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A Century of Amateur Radio and the ARRL:

from The ARRL Letter on August 21, 2014
Website: http://www.arrl.org/
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A Century of Amateur Radio and the ARRL:

Continuing through the 1970s, QST articles written by Lew McCoy, W1ICP, helped Novice licensees and other new hams by describing various transmitters, amplifiers, antennas, and station accessories, as well as coaching newcomers on general radio knowledge and techniques.

The first two-way Amateur Radio laser contact (at 475 THz) took place in 1971 between WA8WEJ and W4UDS, operating inside a building of the US Air Force Academy.

Over the years, many other radio services tried to take 220 MHz away from the Amateur Service. In 1971, the Electronic Industries Association petitioned the FCC to reallocate approximately one-half of the band to the Citizens Radio Service. The effort failed.

John Troster, W6ISQ, continued his fine humorous articles and spoofs in QST during the 1970s, amusing us greatly. His "fictional" tales often reminded us of real experiences we had along the same lines.

A May 1972 QST article introduced readers to a new device that was beginning to have a few practical applications -- the light-emitting diode (LED).

As the Apollo space missions began, W4HHK and K2RIW developed receiving systems to listen in on the 2287.5 MHz signals from the program's spacecraft, as reported in June 1972 QST.

During the 1970s, interest continued in electronic keyers, and many articles on the topic appeared in QST. New developments included automatic character and word spacing and solid-state memories for repeating often-used messages such as CQs and contest exchanges.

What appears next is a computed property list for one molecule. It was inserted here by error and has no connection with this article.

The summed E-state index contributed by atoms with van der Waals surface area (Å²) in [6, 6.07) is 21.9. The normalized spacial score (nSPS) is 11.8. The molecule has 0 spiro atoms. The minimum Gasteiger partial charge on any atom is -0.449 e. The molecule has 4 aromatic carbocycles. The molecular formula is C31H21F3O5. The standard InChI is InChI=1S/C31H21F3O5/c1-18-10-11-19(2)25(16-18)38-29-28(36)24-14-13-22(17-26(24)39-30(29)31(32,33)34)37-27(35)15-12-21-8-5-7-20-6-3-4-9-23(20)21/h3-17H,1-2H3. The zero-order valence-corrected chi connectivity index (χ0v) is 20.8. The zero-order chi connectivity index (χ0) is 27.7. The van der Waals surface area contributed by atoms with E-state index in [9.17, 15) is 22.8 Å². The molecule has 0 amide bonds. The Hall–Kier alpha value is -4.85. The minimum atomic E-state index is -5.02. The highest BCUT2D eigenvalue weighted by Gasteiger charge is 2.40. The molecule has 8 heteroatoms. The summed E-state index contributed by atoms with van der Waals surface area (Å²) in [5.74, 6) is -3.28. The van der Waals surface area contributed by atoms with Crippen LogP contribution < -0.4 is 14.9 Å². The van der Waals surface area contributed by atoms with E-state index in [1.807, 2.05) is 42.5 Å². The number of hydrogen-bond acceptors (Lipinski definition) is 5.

In late 1973, after discussions that spanned many years, the ARRL Board of Directors voted to establish the ARRL Foundation.

The log-periodic dipole array and its great utility in amateur use were described by K4EWG in the November 1973 QST.

Amateur DXpeditions increased in popularity during the 1970s. These ranged from casual "holiday" operation by businessmen or tourists to stand-out expeditions, such as the KP6KR Kingman Reef operation in 1974. That adventure included a two-day search to find the island, 5535 contacts in just under 30 hours of operation, and a white-knuckle departure during gale-force winds.

QST articles in the 1970s often reported on the progress of both amateur TV (ATV) on the UHF bands and slow-scan TV (SSTV) on the HF bands, as well as showing station equipment and setups.

Radio contesting started to become more automated during the 1970s. In the February 1975 QST, WA4HQW presented "The Contester," a semi-automatic contest station controller that sent CW, checked dupe sheets, recorded the time, filled in the log, and kept a running contact count. One of WA4HQW's observations has been overtaken by events: "There are things that no machine can do, such as copy two or three CW signals at once, which will leave the human operator king for a long time to come."

By 1974, QST was publishing reports of the League's preparations -- already in progress -- for the 1979 World Administrative Radio Conference (WARC) to address the allocation of the limited radio spectrum among radio amateurs and other users. WARC-1979 had a very positive outcome for the Amateur Service. -- Al Brogdon, W1AB

Source:

The ARRL Letter

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